“A rough diamond.”
That was how Dennis Greene described Jay Rollins last summer.
Back then the Pilgrims attacker was only on trial at Boston United, hoping to catch the eye and earn a deal following his time with Armthorpe Welfare.
He didn’t do his cause any harm with a goal less than 45 minutes into his first trial game, a composed chipped finish in the 6-1 victory at Boston Town.
It’s fair to say that by the time that match at the DWB Stadium was over, Greene was already plotting what Rollins’ signature would look like on a contract.
Despite liking what he saw, Rollins was originally a punt, an understudy for the established Kaine Felix and a gamble that would either come off or see the player swiftly return to whence he came.
But during his time at the Jakemans Stadium, Rollins hasn’t been the type of player to look back.
Instead, his career trajectory has been like his playing style; forward, at pace, gathering momentum and barging aside anything that gets in his way.
Yes, there have been the injuries, the hamstring trouble and knee problem which kept him sidelined for spells of last season and earlier this campaign.
But the player - who spends his days putting up fences and weekends breaking down defensive barriers - has already spoken about his change in diet and gym routine, hoping it will give him every edge possible.
And you have to say that those changes, coupled with regular football and experience at National League North level, have seen him get better and better.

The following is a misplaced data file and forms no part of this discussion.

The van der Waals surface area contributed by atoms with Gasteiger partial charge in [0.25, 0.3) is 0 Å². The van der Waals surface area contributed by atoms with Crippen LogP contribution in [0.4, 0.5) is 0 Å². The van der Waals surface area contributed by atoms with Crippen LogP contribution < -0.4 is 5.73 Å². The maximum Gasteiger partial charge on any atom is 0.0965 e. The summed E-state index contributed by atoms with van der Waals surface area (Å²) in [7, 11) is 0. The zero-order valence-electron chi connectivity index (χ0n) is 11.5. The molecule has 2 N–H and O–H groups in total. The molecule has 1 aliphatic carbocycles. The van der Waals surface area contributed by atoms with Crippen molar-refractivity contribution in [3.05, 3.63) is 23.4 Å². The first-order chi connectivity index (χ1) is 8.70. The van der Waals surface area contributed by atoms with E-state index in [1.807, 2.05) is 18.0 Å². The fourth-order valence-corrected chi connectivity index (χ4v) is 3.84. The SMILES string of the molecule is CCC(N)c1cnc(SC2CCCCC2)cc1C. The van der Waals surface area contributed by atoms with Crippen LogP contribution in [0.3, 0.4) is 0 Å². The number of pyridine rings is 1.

Rollins is an example of how hard work can begin to fulfil potential, something too many take for granted as they fall by the wayside.
In a division where players get by if they have pace, skill or a physcial presence, Rollins has all three in abundance.
And he can finish too, just as those goals against Darlington and FC United have proven.
The fact that Rollins appeared in every match in which he was fit last season showed how important he was to the team.
But six of those 34 appearances came from the bench.
It was a case of whether or not he would fit into that week’s game plan.
This season that has all changed. He is one of the first names on the team sheet, a player whose role will change but, if fit, he starts.
And that’s testament to his hard work and versatility.
Just 14 months ago he was a trialist, an understudy, a gamble.
That rough diamond may be far from polished, but it has plenty of sparkle.